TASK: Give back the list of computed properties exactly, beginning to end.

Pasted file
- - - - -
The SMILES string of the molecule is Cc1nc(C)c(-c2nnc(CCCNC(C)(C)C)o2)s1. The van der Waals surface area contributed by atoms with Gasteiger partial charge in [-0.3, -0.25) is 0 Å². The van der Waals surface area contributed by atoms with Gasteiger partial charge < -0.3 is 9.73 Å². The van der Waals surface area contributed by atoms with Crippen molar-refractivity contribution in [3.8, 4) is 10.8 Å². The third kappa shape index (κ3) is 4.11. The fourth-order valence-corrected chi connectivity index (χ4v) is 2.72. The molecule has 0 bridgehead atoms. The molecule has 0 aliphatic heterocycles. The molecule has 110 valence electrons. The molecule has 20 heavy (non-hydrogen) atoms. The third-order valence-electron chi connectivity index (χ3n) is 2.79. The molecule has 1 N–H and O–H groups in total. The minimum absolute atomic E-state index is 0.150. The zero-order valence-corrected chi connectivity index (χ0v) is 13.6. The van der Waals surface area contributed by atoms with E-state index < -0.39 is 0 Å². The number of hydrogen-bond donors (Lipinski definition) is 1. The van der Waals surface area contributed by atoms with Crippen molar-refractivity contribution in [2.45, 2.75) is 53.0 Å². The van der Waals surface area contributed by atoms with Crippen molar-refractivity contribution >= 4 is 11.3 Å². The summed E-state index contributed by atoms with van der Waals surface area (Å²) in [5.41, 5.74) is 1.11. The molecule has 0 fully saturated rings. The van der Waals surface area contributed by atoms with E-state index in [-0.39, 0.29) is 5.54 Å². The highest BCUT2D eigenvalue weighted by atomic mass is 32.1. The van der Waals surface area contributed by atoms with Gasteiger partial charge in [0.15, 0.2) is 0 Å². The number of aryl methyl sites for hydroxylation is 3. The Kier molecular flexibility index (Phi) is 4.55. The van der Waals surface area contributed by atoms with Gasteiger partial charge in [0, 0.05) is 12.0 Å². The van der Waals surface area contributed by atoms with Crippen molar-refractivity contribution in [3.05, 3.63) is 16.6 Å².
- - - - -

The SMILES string of the molecule is Cc1nc(C)c(-c2nnc(CCCNC(C)(C)C)o2)s1. The van der Waals surface area contributed by atoms with Gasteiger partial charge in [-0.3, -0.25) is 0 Å². The van der Waals surface area contributed by atoms with Gasteiger partial charge < -0.3 is 9.73 Å². The van der Waals surface area contributed by atoms with Crippen molar-refractivity contribution in [3.8, 4) is 10.8 Å². The third kappa shape index (κ3) is 4.11. The fourth-order valence-corrected chi connectivity index (χ4v) is 2.72. The molecule has 0 bridgehead atoms. The molecule has 0 aliphatic heterocycles. The molecule has 110 valence electrons. The molecule has 20 heavy (non-hydrogen) atoms. The third-order valence-electron chi connectivity index (χ3n) is 2.79. The molecule has 1 N–H and O–H groups in total. The minimum absolute atomic E-state index is 0.150. The zero-order valence-corrected chi connectivity index (χ0v) is 13.6. The van der Waals surface area contributed by atoms with E-state index < -0.39 is 0 Å². The number of hydrogen-bond donors (Lipinski definition) is 1. The van der Waals surface area contributed by atoms with Crippen molar-refractivity contribution in [2.45, 2.75) is 53.0 Å². The van der Waals surface area contributed by atoms with Crippen molar-refractivity contribution >= 4 is 11.3 Å². The summed E-state index contributed by atoms with van der Waals surface area (Å²) in [5.41, 5.74) is 1.11. The molecule has 0 fully saturated rings. The van der Waals surface area contributed by atoms with E-state index in [-0.39, 0.29) is 5.54 Å². The highest BCUT2D eigenvalue weighted by atomic mass is 32.1. The van der Waals surface area contributed by atoms with Gasteiger partial charge in [0.15, 0.2) is 0 Å². The number of aryl methyl sites for hydroxylation is 3. The Kier molecular flexibility index (Phi) is 4.55. The van der Waals surface area contributed by atoms with Gasteiger partial charge in [0, 0.05) is 12.0 Å². The van der Waals surface area contributed by atoms with Crippen molar-refractivity contribution in [3.05, 3.63) is 16.6 Å².